Puzzle 8S89 by Richard Pavlicek
Beware The Ides of March is a well-known cliche. For most people it references the assassination of Julius Caesar in 44 B.C., but not for this writer. Records of the Pavlicus Academia de Pons denote March 15 as the date on which a student first trumped his own winner, albeit 42 years later in 2 B.C. Countless repetitions occurred over the millennia, as graduates drew great satisfaction from winning a trick twice. Was this crazy? Totally berserk? Stay tuned!
Enough ancient history. Lets take a brief timeout to examine the ruffout squeeze, a resource that is more common than most people realize. Declarer typically has threats in two suits, either of which can be established if a defender lets go a necessary guard. Consider this seven-card ending:
Declarer must win all the rest, but a crossruff falls a trick short. Hail to the squeeze! South leads the A and West has no answer: A heart discard allows Norths suit to be established, while a diamond discard brings life to the K. Declarer simply ruffs out whichever suit West shortens.
All well and good, but anyone can do that; ruffout squeezes are a dime a dozen. You were not brought to this page to do something ordinary. Academy graduates look for the bizarre, which brings us to the puzzle:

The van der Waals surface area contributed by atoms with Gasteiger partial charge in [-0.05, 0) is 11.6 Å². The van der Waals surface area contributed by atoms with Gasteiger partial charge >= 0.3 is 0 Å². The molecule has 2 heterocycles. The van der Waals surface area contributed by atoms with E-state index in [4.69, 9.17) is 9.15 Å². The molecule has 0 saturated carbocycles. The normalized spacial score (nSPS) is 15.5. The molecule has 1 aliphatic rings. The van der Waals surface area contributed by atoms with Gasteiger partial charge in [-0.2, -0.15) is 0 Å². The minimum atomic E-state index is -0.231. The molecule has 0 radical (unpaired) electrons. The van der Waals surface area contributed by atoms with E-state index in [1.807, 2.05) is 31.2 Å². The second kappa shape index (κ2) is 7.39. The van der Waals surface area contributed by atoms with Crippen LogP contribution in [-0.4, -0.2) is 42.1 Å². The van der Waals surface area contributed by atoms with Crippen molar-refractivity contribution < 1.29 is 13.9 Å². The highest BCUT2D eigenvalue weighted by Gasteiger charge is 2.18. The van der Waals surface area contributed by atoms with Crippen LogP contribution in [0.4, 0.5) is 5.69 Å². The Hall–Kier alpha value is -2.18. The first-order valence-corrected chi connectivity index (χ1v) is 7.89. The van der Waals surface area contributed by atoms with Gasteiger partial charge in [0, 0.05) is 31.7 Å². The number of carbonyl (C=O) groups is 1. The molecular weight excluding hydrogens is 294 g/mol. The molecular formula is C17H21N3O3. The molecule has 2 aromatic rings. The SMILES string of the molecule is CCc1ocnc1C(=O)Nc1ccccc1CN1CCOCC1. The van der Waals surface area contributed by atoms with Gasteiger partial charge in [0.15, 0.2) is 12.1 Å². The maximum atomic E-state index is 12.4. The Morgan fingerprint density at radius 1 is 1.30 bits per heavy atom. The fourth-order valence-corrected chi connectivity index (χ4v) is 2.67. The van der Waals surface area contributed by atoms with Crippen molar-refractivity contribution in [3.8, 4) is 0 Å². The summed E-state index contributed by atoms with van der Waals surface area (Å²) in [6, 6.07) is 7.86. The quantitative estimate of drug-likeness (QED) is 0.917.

Construct an ending where Souths squeeze card must be ruffed in North only if West discards a heart.
For uniformity, spades must be trump with South to lead, and the squeeze card must be the A. The ending may have any number of cards, but North-South must win all the tricks against any defense. Ties will be broken by the total rank sum* of all four hands; lower is better.
*Ace = 14, King = 13, Queen = 12, Jack = 11, etc.
Use the form below if you wish to submit a solution. Entries will close March 14 at midnight GMT. You may submit multiple times, but only the latest one counts. The best solutions will be published here on The Ides of March, and every successful solver will be acknowledged.
© 2021 Richard Pavlicek